There is a continuing need for improved methods and devices for the in situ monitoring of the CMP process. In particular, for shallow trench isolation CMP process optimization, with any adjustment of any of the parameters, the goal is to stop the wafer polishing process at a time when all the nitride area has just been cleared. The identification of this point is very difficult because each change of the multiple factors which effect the CMP process will change the optimal stop time. Preferably detection of changes in process conditions should have a high degree of sensitivity and a rapid response time, preferably less than 1 or 2 seconds.
The present invention is directed at a new method and device for the in situ monitoring of the CMP process of wafer layers containing silicon nitride. The present invention allows one to rapidly determine when the removal of a layer containing nitride occurs which can be used very effectively to calculate the endpoint regardless of changes made to the process variables which can influence the CMP process. The ability to quickly and accurately detect the endpoint allows for the optimization of a CMP process which can increase device yield, reduce raw process cost and increase throughput. Real time feedback as provided by the invention is particularly valuable because it enables a manufacturer to alter process variables during the CMP process in order to optimize a new process and speed up development of new devices. In situ, real time monitoring also can provide information relating to removal rate or time changes which may enable a manufacturer to discover problems associated with incoming wafers and take corrective action or to arrest further processing. According to the invention, the ammonia formed during the removal of nitride layers is extracted from the slurry and mixed with a carrier gas. The ammonia is then oxidized to form nitric oxide (NO) according to the Oswald process. Nitric oxide is then directed to a CLD analyzer which can make detections of NO at very low levels. The technique is based upon the chemiluminescent reaction between ozone and nitric oxide (NO) yielding excited state nitrogen dioxide (NO2*) and oxygen. The photons emitted from NO2* are measured by a sensitive photon detector and its associated amplification electronics. Existing commercially available analyzers, principally designed for environmental applications, can rapidly and with a high degree of sensitivity detect the presence of nitric oxide at levels below parts per billion. The signal generated by the detector is then processed and used to monitor the CMP process. Thus, the present invention, by continuously monitoring for certain chemical constituents of the CMP process which have been extracted from the slurry, allows the endpoint system to determine the exposure or disappearance of the nitride-containing film during the CMP process. If an unanticipated event is detected, as reflected by a change or aberration from the expected signal, either physical or chemical process parameters can be adjusted in order to respond to the event. For example, the interruption of the slurry supply can cause an endpoint trace characterized by the absence of a “rising” signal. Double deposition of the top film may be manifested n an endpoint trace signal by a “rising signal” having a duration twice the anticipated time. Furthermore, the existence of widely fluctuating removal rates can provide the operator with an indication of a potential problem in the process which can then be appropriately addressed.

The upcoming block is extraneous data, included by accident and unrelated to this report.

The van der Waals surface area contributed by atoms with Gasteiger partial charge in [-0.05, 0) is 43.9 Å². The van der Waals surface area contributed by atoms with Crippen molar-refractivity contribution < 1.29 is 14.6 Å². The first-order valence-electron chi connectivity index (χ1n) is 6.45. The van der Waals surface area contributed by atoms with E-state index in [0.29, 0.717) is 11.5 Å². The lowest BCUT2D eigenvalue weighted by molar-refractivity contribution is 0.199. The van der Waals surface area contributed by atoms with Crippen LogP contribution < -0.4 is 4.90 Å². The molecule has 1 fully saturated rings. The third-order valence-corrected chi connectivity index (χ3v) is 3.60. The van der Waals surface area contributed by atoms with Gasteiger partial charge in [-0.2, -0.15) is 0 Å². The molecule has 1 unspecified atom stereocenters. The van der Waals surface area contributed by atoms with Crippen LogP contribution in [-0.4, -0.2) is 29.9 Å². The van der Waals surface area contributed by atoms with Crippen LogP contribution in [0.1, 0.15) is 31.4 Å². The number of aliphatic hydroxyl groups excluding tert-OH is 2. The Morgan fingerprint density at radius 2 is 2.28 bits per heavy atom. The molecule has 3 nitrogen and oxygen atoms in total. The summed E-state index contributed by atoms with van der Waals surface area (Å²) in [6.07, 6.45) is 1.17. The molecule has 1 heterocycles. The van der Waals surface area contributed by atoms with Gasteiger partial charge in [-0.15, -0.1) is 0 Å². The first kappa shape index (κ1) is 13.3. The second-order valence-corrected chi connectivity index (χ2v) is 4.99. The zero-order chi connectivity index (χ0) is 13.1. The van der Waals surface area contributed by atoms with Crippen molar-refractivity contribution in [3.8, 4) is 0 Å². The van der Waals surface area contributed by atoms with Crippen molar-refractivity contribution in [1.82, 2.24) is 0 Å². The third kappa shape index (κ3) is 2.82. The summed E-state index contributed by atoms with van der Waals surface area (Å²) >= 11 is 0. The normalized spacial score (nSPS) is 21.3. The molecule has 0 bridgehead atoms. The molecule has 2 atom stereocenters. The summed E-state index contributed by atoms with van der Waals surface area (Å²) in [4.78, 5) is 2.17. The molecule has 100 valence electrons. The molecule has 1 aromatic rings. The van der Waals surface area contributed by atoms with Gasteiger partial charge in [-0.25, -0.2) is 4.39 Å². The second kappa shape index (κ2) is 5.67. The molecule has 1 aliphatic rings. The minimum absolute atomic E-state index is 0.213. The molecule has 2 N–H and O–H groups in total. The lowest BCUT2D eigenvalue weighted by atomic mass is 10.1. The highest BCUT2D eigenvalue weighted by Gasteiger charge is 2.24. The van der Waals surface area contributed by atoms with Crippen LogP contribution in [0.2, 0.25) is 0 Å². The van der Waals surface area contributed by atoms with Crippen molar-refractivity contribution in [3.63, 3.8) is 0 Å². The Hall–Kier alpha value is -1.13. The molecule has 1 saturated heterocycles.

FIG. 1 is a schematic diagram of a CMP assembly used with the present invention.
FIG. 2 is a schematic representation of an extraction unit and its relationship with the carrier and platen.
FIG. 3 is a side sectional view of the head of an extraction unit used with the present invention.
FIG. 4 is a side sectional view of the interface between a polysilcon wafer, and an abrasive polishing pad.
FIG. 5 is a schematic diagram of a detector according to the preferred embodiment of the invention.
FIG. 6 is a graph depicting a signal which correlates to the removal of a nitride layer plotted against time.
Now referring to FIG. 1 a device used in connection with the CMP processing of wafers, includes a platen 10 on which is secured an abrasive polishing pad 12 which together form a polishing table 16. Platen 10 is rotated at a constant speed about a central axis 14 by motor 17. A slurry reservoir 18 containing a polishing slurry is continuously introduced on to polishing pad 12 pad via injection pump 22 through nozzle 24. Slurry is introduced to the polishing pad in a manner which allows for a uniform distribution and which covers the entire area of the wafer 26 where it engages the pad. Slurry is also continuously removed from the pad at the periphery of the platen due to centrifugal force. As best seen in FIG. 2, during CMP a probe head 151 of the extraction unit 50 sits on the slurry soaked pad 12 with its separation membrane 153 covered by a thin film of slurry. The probe allows for the extraction of NH3 gas from the aqueous slurry which contains ammonia in the liquid phase. Any residual slurry is later removed from the wafer by high pressure water spray at the end of the CMP process. Referring back to FIG. 1, motor 32 rotates a carrier 34 and applies a downward force causing the wafer to engage polishing pad 12.